Nigerians, numbering 41, who were granted full scholarship to study at Alabama State University, have sued the institution for acts of discrimination spanning years.
During the Goodluck Jonathan administration, the students each got full scholarships from a government fund for four years of education.
A lawsuit was last week filed by the Nigerians, some of whom have graduated from the university.
According to The Daily Beast, they accused the school of charging them excessively for books and meals, enrolling them in classes they never took, and other discriminatory acts.
The school was alleged to have inflated the costs of books, hostels, and used funds paid by the Nigerian government to sort out the school’s “bond issues”, pay for “a new stadium,” and a center for civil rights awareness.
Julian McPhillips, an attorney who filed the lawsuit said, “because of their Nigerian national origin,” they were not “being treated like other students”.
“They called us cash cows. I’m a black man and I’m proud to be black, but I felt discriminated against”, said Jimmy Iwezu, a former student of ASU.
“The school compelled us to buy books from the book store and eat only at the cafeteria. I tried to make them understand, ‘Hey, we don’t want to live in the dorms anymore, and we don’t want to eat our entire meals at the dorms.”
“They want our money. They make us pay $3,000 [a semester] to live in the dorms, and that is more than a mortgage on homes in this area. Enough is enough.”
Speaking in the same vein, Kehinde Batife, a graduate of criminal justice said: “We looked at what happens with other students when they are given refunds and compared it to our student accounts. We would see a refund, but before we could do anything about it, the refund was taken out.”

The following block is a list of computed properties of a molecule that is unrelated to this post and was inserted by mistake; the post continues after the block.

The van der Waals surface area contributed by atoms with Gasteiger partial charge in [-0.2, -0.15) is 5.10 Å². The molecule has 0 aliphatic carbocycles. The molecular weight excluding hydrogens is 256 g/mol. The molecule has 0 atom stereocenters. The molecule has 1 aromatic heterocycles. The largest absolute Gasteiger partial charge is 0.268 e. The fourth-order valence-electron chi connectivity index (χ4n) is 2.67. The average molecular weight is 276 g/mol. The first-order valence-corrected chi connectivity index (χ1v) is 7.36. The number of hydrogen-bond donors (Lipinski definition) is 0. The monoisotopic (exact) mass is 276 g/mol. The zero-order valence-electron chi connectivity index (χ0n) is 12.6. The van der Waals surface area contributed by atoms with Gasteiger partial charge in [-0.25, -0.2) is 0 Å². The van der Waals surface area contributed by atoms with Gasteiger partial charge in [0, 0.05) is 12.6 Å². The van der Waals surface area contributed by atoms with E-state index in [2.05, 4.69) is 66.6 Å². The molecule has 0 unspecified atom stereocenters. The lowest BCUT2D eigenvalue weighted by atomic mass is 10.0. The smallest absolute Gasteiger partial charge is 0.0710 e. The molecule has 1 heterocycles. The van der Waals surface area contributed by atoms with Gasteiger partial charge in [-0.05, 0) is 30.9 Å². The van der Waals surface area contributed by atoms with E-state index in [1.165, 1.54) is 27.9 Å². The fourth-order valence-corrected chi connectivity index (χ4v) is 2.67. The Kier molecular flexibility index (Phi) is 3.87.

“They had me as if I was going to school this summer. I asked them, ‘I graduated in May, so where is the scholarship money my government gives to you?’”
“They tell me, ‘You’re a resident of the scholarship.’ So they think they can do whatever they want with the money [Nigeria] gives them…I’m not going to let them treat us like animals.”
“I’ve been here three years and I’m a super intelligent person. I’m not nosy, but I ask questions, and this school thought we don’t know anything and they could do whatever they want to us.
“I cannot forget about this and I’m ready to fight the school, even if it means 10 years from now I’m still fighting to get justice.”
In 2013, David Iyegha, doctor and geography professor at ASU, in collaboration with the Nigerian government, facilitated the relocation of Nigerian students to Montgomery, Alabama.
Iyegha said $30,000-$35,000 was allocated annually for each student by the Nigerian government.
“I went to Nigeria with one other faculty member and recruited these students to be sponsored by the Nigerian federal government”, said Iyegha who worked at the school for almost three decades.
“I feel very, very bad because I was the one who was instrumental in bringing these students to the campus.
“[Nigeria] paid for everything, including their books, and all of the money is supposed to be given to the students so they can buy this or that.
“But the college refused to release any of that money at all for the past three years. I asked them, ‘Why are you treating these kids like this? Why are you depriving them?’ and after talking to them at length, they told me they spent all the money and there is no money left.”
KINGSLEY KUKU’S INVOLVEMENT
Kingsley Kuku, special adviser to ex-president Jonathan, in May 2015 reportedly wrote a scathing letter to Gwendolyn Boyd, ASU’s president.
Kuku’s letter was said to have accused ASU of “discriminatory practices” and breach of fiduciary duties.
Subsequently, a delegation was sent to the institution to demand that “all credit balances for tuition be carried over for each student and be used as initial deposit for the next semester fees” while also asking for a refund of the funds allocated for the students.
About six months later, the situation had not yet changed, hence McPhillips wrote ASU, urging the institution to “treat them [the students] justly from an economic perspective” and refund portions of “tuition, books, room and board, especially for the summer semesters of 2015 and 2016, and all personal expenses not used.”
Two months later, Kenneth Thomas, ASU’s general counsel, replied saying: “There is no financial agreement between the University and the individual Nigerian students.”
Thomas maintained that if there were any refunds to be given, it would be paid to the Nigerian Government and not to the individual students.
“Alabama State University denies your claim”, he added.
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